A Snake Above

Erev Shabbos of Parashas HaChodesh, I was doing some work in my yard together with my son when the latter suddenly exclaimed, “A snake!” Baruch Hashem, we experienced “he will smite you on the head” and not the other part of that passuk.[1] But he didn’t go down easily. Despite having the flat edge of the shovel — I used a long-handled shovel at first in order to maintain a safe distance — vigorously cutting right under its head for a solid five minutes, having its head smashed between said shovel and a wood fence multiple times, and then being iron-gripped with a pipe wrench pliers with bone-crushing pressure for about 20 minutes, it would still sometimes coil its body or open its mouth. About 20 neighborhood kids followed me to the local (retired) snake-catcher who confirmed that the reptile was venomous. He was quite perturbed that so many children were around and emphasized that even the slightest scratch from that creature’s teeth would require hospitalization of the victim. “Even for a bite from a non-venomous snake,” he added for good measure, “one would have to go to the hospital. Snakes carry dangerous bacteria which can go septic in the human blood stream within three days.” Really, if you suspect a snake is venomous, call a professional. And if someone chas v’shalom gets bitten: Do immediately call your local emergency number, remain calm and still, loosen tight clothing and jewelry, position the bite below or at heart level (lie down, if necessary), gently clean the wound, and apply a dry dressing. Do not flush the bite with water, use a tourniquet or ice, cut the wound or try to remove the venom, or drink caffeine or alcohol.[2]

Now, ever since the primordial serpent slandered Hashem and caused Chavah and Adam to sin, the snake has been the quintessential symbol of lashon hara, which of course is the primary cause of tzaraas. Lashon hara and snakes figure prominently in yetzias Mitzrayim. Because Dasan and Aviram informed Pharaoh that Moshe Rabbeinu had killed an Egyptian, he had to run for his life, and concomitantly discovered the reason for the harsh slavery.[3] When Moshe argued that the Jews won’t believe him, Hashem bade him to throw his staff to the ground and it became a snake, indicating he spoke lashon hara about Klal Yisrael.[4] The snake is the symbol of evil incarnate.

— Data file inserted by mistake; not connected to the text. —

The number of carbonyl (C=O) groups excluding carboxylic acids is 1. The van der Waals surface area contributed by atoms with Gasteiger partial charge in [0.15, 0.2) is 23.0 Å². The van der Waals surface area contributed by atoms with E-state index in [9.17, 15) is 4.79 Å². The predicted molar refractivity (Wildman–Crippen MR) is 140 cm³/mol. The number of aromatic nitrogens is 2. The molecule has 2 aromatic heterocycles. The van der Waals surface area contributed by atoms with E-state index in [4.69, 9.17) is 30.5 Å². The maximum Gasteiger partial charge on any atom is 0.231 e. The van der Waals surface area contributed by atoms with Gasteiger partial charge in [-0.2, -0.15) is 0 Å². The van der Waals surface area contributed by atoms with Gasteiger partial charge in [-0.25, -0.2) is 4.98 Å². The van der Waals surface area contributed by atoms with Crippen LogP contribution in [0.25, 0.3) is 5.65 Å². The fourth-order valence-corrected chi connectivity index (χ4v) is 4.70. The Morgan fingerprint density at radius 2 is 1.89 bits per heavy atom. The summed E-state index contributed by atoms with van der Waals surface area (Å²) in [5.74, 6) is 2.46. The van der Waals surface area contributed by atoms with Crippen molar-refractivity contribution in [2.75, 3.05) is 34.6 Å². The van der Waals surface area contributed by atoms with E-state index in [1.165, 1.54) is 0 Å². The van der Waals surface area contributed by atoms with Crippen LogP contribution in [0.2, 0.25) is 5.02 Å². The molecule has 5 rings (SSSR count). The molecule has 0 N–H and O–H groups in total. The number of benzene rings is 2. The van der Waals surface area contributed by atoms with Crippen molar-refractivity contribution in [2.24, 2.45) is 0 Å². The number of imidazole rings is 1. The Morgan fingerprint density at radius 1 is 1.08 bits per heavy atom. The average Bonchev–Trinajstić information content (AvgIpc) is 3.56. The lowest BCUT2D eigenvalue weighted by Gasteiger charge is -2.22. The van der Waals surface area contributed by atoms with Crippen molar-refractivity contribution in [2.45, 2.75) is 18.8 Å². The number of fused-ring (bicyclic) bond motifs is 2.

Yet, we find positive examples of snakes. Moshe and Aharon’s first demonstration to Pharaoh is the staff-turning-into-a-snake miracle. Snakes in dreams — particularly if it bites you — can indicate great parnassah[5] which is likened to Krias Yam Suf[6]; and in Parashas Chukas[7] a brass serpent is the medium of healing and salvation! “The snake of down-below kills,” comments the Ohr HaChaim, “whereas the snake of above heals.”

The Chofetz Chaim embodied a dichotomy of unmatched shemiras halashon with verbosity. “What really is so incredible about him?” one Radin talmid even wondered. “After all, the Chofetz Chaim’s son-in-law, Rav Hirsch Levinson, is apparently a greater tzaddik. He secretly gives up his meat for one of the destitute yeshivah bachurim. He painstakingly counts every word and speaks with extreme brevity. The Chofetz Chaim, though, is talkative and not nearly as exacting in articulation. So why is the Chofetz Chaim such a renowned tzaddik and not Rav Hirsch?” This anonymous talmid recounted that it was only later in life that it dawned on him: Giving positive expression to the power of speech is a much higher level than repressing it.[8] Undoubtedly, silence is a phenomenal middah,[9] but higher yet is the flow of words that embody kedushah.

“In abundance of words sin is inevitable.”[10] The primordial serpent was lowered and silenced. That is the nachash tachton. But there is a “snake of above” — a nachash elyon. Ultimately, the yetzer hara is a tool for avodas Hashem.[11] “The right way for people who love talking all the time,” says Rabbeinu Yonah, “is to harness that penchant for their benefit with an endless flow of divrei Torah, wisdom, mussar, bringing peace between people, expressing merit for the many, praising goodness, decrying evil, and defending truth. This way, he can acquire endless merits for himself with his tongue.”[12]

To kill a snake is tough and quashing insatiable talkativeness can seem impossible. Everything exists in parallelism.[13] There is a nachash elyon. When a person channels his talkative urge to build worlds, he is tapping into that nachash elyon and the wonder of Krias Yam Suf. Formerly impenetrable obstructions will split to open up for him endless worlds of opportunity.


[1]. Bereishis 3:15

[2]. Recommendations of Mayo Clinic

[3]. Rashi, Shemos 2:14

[4]. Ibid. 4:3

[5]. Brachos 57a

[6]. Pesachim 118a

[7]. 21:5

[8]. Sefer Chofetz Chaim, Introduction

[9]. Avos 1:17

[10]. Mishlei 10:19

[11]. Brachos 54a

[12]. Shaarei Teshuvah 3:210

[13]. Koheles 7:14

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